Background: Current safety guidelines recommend that children age 12 or younger sit in the rear seat of passenger vehicles. However, front row seating among these children remains common. To develop future educational and other interventions to decrease front row seating of young children, it is important to examine factors associated with this behavior.
Methods: We identified factors associated with front row seating of children 12 years of age or younger using data from a cross-sectional study of children who were the single passenger in crashes of insured vehicles in 15 U.S. states. Data were collected by insurance claims records and a telephone interview. A probability sample of 3775 crashes representing 27678 crashes with child occupants was collected between 1 December 1998, and 30 November 2002. Multivariate Poisson regression was used to identify specific child, driver, and vehicle characteristics associated with front row seating.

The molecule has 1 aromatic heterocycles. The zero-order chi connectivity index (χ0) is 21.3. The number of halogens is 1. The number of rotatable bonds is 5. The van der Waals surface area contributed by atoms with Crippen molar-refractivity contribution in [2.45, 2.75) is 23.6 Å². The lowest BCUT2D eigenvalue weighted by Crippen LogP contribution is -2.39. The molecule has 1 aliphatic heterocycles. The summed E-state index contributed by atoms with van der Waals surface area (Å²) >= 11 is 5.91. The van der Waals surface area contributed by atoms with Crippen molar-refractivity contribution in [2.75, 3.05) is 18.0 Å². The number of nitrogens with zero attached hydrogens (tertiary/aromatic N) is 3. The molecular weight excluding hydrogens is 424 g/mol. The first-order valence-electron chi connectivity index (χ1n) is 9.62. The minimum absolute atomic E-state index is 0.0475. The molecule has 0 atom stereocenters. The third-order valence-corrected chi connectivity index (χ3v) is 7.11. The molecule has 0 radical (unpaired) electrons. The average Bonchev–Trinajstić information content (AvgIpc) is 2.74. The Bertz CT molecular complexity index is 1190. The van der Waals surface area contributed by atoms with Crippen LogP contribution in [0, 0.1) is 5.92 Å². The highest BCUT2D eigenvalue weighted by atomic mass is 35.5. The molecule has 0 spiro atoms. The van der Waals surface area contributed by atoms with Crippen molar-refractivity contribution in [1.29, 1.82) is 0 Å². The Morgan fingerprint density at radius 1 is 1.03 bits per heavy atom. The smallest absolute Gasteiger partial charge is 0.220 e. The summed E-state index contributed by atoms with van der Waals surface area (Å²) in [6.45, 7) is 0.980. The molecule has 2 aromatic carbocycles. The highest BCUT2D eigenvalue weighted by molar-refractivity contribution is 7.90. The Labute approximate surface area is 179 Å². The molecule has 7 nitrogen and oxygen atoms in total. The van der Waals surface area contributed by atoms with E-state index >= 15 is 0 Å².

Results: When children were the sole occupants in the vehicle, approximately 1 in 3 (31%) sat in the front seat. The child's age and restraint use, the driver's age and relationship to the child passenger, the type of vehicle, and the presence of a passenger airbag were all associated with front row seating.
Conclusions: Educational interventions can be tailored to address the specific needs of subgroups of drivers and children to reduce front row seating. In addition, these data could be used to support legislative interventions to limit front row seating of younger children when a teenager is driving.